1) Tennessee appears to be on the verge of being “back” — or, if not truly in the national championship tier of programs where Alabama and Georgia dwell, then solidly in that next tier in the SEC that seems capable of playing spoiler on the right days. What suggests this run at week-in, week-out relevance is the real push, and what has you worried that this might not quite be the moment?
“Yeah, so, we’ve been though this before. I mean, in 2016, Tennessee beat Florida and Georgia before throwing the year remarkably down the drain by losing to Texas A&M, Alabama, South Carolina and Vanderbilt before season’s end. Not to say that Josh Heupel reminds me of Butch Jones, at all, but I’m just squarely in the “I’ll believe it when I see it,” camp as far as “is Tennessee back?”
Through three games, the offense hasn’t looked flush for an entire game yet. Our starts have been a little slower, and that’s a little bit of a concern, just because we don’t really know why it’s happening.
And depth — like basically everywhere — just isn’t where it needs to be for a team to contend for real-life legitimacy in the SEC. RB, OL, DL, LB, DBs... there are just tons of questions marks once you get beyond the starters. It’s a year or two early for me, but most Vol fans call me a “negaVol,” to I guess maybe there’s something to that, too.”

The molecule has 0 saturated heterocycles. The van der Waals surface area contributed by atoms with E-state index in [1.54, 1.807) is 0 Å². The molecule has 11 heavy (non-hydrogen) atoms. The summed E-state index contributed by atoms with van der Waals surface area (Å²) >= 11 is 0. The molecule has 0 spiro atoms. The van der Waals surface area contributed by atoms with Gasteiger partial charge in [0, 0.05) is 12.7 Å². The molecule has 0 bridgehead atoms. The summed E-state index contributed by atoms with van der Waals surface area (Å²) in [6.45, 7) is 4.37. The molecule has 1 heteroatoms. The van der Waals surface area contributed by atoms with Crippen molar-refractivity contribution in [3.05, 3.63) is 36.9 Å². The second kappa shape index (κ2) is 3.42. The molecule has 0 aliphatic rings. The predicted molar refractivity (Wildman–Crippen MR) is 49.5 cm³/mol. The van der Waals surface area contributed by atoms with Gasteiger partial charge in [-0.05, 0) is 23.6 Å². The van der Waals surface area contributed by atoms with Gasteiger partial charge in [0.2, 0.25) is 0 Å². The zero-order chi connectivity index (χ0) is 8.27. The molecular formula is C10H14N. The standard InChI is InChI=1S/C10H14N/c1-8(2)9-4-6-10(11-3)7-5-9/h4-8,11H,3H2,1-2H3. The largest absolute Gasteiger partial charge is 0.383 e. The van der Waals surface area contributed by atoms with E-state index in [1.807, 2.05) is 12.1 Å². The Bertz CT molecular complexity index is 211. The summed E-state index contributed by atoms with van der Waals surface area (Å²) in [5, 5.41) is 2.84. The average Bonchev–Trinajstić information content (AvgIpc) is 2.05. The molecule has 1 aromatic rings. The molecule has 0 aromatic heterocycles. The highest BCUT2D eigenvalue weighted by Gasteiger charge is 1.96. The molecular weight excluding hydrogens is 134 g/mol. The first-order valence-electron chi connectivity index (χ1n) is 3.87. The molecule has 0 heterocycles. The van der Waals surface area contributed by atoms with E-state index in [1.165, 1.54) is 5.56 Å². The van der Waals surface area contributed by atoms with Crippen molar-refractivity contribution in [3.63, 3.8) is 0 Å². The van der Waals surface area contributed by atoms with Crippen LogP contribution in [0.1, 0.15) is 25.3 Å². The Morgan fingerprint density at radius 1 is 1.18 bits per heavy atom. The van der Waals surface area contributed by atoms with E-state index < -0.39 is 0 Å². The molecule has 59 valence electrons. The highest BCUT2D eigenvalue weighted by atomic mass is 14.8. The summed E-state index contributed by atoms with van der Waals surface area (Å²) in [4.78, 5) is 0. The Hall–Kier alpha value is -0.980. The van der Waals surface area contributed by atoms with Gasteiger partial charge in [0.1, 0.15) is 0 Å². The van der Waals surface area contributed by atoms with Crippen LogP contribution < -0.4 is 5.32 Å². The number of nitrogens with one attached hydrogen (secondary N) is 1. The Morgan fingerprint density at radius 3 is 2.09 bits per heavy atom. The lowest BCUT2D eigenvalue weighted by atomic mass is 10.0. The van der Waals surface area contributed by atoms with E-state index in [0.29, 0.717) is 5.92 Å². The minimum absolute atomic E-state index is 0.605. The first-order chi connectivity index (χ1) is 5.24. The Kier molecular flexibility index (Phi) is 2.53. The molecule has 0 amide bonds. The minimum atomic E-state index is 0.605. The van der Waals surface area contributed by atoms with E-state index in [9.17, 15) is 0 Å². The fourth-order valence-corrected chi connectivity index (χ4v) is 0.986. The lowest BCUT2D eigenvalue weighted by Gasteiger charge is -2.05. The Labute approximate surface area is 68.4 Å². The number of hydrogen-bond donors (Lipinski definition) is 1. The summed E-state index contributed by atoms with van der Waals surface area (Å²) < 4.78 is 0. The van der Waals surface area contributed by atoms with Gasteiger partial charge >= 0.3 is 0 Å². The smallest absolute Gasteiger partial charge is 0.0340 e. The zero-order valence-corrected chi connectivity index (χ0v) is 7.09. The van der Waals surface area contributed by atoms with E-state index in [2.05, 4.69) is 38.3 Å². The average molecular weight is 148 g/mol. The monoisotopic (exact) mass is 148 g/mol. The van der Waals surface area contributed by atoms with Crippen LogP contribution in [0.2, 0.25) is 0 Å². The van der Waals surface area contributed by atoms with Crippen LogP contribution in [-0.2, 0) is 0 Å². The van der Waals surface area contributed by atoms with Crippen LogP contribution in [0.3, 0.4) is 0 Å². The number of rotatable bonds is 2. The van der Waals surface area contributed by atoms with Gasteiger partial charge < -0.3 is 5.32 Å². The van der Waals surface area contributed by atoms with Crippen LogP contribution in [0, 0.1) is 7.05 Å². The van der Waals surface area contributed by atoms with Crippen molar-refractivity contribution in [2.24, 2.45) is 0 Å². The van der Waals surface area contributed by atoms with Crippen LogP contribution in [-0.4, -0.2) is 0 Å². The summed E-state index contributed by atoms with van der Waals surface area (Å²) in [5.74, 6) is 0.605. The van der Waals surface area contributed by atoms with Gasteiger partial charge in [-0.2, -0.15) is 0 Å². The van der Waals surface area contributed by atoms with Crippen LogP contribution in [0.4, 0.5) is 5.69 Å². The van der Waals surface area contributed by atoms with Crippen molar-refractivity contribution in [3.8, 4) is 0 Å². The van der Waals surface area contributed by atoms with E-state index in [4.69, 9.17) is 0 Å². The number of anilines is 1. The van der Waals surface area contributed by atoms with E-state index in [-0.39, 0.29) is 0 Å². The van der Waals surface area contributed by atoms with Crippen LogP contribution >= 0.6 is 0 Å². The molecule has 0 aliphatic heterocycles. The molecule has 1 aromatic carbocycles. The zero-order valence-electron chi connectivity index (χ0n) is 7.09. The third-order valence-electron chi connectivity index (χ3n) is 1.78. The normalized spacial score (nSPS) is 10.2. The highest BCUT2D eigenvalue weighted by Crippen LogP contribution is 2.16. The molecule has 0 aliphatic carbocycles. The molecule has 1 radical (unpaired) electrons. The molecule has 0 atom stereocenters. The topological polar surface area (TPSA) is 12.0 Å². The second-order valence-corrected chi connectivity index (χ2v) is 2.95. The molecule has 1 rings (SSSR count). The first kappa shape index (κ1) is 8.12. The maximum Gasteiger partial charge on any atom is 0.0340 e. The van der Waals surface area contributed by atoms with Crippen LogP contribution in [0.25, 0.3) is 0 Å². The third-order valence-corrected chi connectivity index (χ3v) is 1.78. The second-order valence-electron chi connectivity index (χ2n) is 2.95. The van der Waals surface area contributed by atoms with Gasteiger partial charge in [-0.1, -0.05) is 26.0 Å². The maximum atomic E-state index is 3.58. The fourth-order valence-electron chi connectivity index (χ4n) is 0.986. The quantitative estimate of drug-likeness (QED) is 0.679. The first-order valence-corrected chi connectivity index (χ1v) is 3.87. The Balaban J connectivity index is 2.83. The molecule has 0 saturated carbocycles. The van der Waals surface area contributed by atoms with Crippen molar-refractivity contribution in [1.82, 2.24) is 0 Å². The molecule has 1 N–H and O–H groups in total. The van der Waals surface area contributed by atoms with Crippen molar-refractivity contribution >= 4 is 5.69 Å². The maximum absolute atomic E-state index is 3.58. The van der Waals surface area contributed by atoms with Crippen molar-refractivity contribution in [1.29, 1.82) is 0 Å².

2) Florida has obviously played spoiler a few times in Tennessee’s stories of late, and the 16 wins in the last 17 meetings has definitely made it harder for Gators fans to view the Vols as a threat. Would getting a big win over the Gators be different and more meaningful as a marker of progress than beating, say, a good Arkansas or Kentucky team?
“Absolutely. This game has become something of a mental block for Vol fans. Tennessee could go up 21-0 in the first quarter, and a good portion of UT fans would be sitting there wondering “when is this gonna go bad, and how bad is it about to get?”
A dub over Florida would definitely take this hype train off the tracks. It wouldn’t really mean the same that a victory against Georgia or Alabama, but I know the fans would hold it in that kind of regard.”
3) Hendon Hooker is the straw that stirs the drink, but he’s at the controls of an offense that has long been cranked up to whir under Josh Heupel. Is Hooker good enough that he’s transcending that offense, or is its potency more about him operating well within it?